The weekend events — another rally is planned in Houston Sunday — is capping off Sanders’ best week so far in his increasingly credible quest for the nomination. Federal reports made public last week show he has raised more than $15 million for his campaign, beating every other presidential candidate from either party save Hillary Rodham Clinton (she hauled in about $46 million). He has gathered the money from an army of small donors that is larger than that of any other presidential candidate.
That should translate into votes, but....
And, as he pulled his roller bag out of the air-conditioned terminal into the blast of Phoenix heat Saturday morning, he was preparing to speak that evening before his largest crowd yet.
Through some combination of political skill, fortuitous timing, well-tuned messaging, and sheer luck this has become the Summer of Sanders — in which an unkempt 73-year-old man who isn’t even a member of the Democratic Party is mounting the strongest challenge to the Democratic establishment. He’s gone from being dismissed as a fringe candidate to having a huge early impact on the primary.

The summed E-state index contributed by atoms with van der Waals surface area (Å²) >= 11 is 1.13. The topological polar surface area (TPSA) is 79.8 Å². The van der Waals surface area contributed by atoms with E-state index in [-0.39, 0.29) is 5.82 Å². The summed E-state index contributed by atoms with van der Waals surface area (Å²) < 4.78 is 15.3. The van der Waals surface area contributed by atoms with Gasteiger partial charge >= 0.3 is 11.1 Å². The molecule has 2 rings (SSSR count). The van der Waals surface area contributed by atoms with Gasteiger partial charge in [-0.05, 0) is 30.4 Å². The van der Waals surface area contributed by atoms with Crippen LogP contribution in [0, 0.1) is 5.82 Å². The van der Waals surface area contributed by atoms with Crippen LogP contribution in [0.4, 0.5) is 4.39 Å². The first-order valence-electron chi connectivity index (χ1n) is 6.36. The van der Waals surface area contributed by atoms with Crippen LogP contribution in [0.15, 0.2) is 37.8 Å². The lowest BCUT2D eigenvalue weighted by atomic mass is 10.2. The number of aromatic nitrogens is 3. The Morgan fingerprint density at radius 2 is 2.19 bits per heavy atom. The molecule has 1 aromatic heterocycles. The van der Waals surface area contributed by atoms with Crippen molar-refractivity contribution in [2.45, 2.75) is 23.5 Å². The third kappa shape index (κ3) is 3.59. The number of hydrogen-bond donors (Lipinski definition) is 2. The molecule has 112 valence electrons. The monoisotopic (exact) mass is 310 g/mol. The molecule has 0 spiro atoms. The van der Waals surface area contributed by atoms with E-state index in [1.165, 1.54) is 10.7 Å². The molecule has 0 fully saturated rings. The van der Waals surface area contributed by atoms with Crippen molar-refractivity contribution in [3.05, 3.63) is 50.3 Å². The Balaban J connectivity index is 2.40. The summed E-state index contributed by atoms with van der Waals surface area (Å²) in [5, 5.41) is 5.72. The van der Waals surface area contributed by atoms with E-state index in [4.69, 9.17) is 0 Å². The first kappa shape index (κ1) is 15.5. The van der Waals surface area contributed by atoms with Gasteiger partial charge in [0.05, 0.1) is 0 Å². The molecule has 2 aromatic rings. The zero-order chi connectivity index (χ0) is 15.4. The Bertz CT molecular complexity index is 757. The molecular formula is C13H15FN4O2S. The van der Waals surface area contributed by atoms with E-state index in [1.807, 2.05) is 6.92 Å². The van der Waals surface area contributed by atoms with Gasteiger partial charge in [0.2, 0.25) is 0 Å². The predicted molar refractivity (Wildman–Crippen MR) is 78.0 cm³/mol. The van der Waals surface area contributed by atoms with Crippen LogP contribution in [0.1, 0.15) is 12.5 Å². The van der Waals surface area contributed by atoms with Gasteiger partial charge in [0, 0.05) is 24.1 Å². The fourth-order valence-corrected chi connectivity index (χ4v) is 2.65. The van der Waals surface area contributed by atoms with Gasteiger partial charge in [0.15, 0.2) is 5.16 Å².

They let this guy in, but savaged Nader. What does that tell you?
The self-described Democratic socialist flying coach is suddenly a star.
I love political celebrity selling me my presidential candidate!
Clinton aides have acknowledged concern about losing ground in Iowa and New Hampshire, or both, to Sanders. One poll has shown him within 19 percentage points of Clinton in the Hawkeye State and another has him within eight points of her in New Hampshire.
But, will it last? Or, as one of his strategists put it, could the next few months bring the fall of Sanders?
Along with the fall of Trump?
You can travel along with the campaign if you want.
I'd say vote Carson, but his running mate is a problem.